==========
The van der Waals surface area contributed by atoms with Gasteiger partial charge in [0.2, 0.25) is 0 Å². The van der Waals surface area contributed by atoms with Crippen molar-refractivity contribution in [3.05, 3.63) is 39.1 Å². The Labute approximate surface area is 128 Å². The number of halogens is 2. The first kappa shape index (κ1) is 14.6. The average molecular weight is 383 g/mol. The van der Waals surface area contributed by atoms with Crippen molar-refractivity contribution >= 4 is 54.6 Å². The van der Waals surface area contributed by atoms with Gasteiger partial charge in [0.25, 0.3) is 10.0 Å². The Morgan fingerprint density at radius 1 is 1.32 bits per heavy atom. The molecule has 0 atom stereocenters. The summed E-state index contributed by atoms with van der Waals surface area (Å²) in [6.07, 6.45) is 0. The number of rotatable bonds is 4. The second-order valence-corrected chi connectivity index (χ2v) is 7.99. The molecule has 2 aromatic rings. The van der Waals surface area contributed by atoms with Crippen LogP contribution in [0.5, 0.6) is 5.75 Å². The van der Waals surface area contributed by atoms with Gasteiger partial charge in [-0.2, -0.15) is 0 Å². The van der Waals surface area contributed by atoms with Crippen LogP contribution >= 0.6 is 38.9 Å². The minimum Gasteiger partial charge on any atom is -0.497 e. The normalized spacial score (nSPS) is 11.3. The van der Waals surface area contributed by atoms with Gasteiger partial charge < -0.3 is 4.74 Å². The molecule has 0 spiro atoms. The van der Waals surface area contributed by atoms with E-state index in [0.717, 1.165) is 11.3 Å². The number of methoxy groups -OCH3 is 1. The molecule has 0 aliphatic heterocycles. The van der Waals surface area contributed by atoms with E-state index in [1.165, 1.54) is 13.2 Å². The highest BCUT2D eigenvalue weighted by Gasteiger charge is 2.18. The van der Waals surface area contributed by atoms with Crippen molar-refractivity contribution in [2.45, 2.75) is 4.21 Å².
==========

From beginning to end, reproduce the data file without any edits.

The van der Waals surface area contributed by atoms with Gasteiger partial charge in [0.2, 0.25) is 0 Å². The van der Waals surface area contributed by atoms with Crippen molar-refractivity contribution in [3.05, 3.63) is 39.1 Å². The Labute approximate surface area is 128 Å². The number of halogens is 2. The first kappa shape index (κ1) is 14.6. The average molecular weight is 383 g/mol. The van der Waals surface area contributed by atoms with Crippen molar-refractivity contribution >= 4 is 54.6 Å². The van der Waals surface area contributed by atoms with Gasteiger partial charge in [0.25, 0.3) is 10.0 Å². The Morgan fingerprint density at radius 1 is 1.32 bits per heavy atom. The molecule has 0 atom stereocenters. The summed E-state index contributed by atoms with van der Waals surface area (Å²) in [6.07, 6.45) is 0. The number of rotatable bonds is 4. The second-order valence-corrected chi connectivity index (χ2v) is 7.99. The molecule has 2 aromatic rings. The van der Waals surface area contributed by atoms with Crippen LogP contribution in [0.5, 0.6) is 5.75 Å². The van der Waals surface area contributed by atoms with Gasteiger partial charge in [-0.2, -0.15) is 0 Å². The van der Waals surface area contributed by atoms with Crippen LogP contribution >= 0.6 is 38.9 Å². The minimum Gasteiger partial charge on any atom is -0.497 e. The normalized spacial score (nSPS) is 11.3. The van der Waals surface area contributed by atoms with Gasteiger partial charge < -0.3 is 4.74 Å². The molecule has 0 spiro atoms. The van der Waals surface area contributed by atoms with E-state index in [0.717, 1.165) is 11.3 Å². The number of methoxy groups -OCH3 is 1. The molecule has 0 aliphatic heterocycles. The van der Waals surface area contributed by atoms with E-state index in [1.165, 1.54) is 13.2 Å². The highest BCUT2D eigenvalue weighted by Gasteiger charge is 2.18. The van der Waals surface area contributed by atoms with Crippen molar-refractivity contribution in [2.45, 2.75) is 4.21 Å².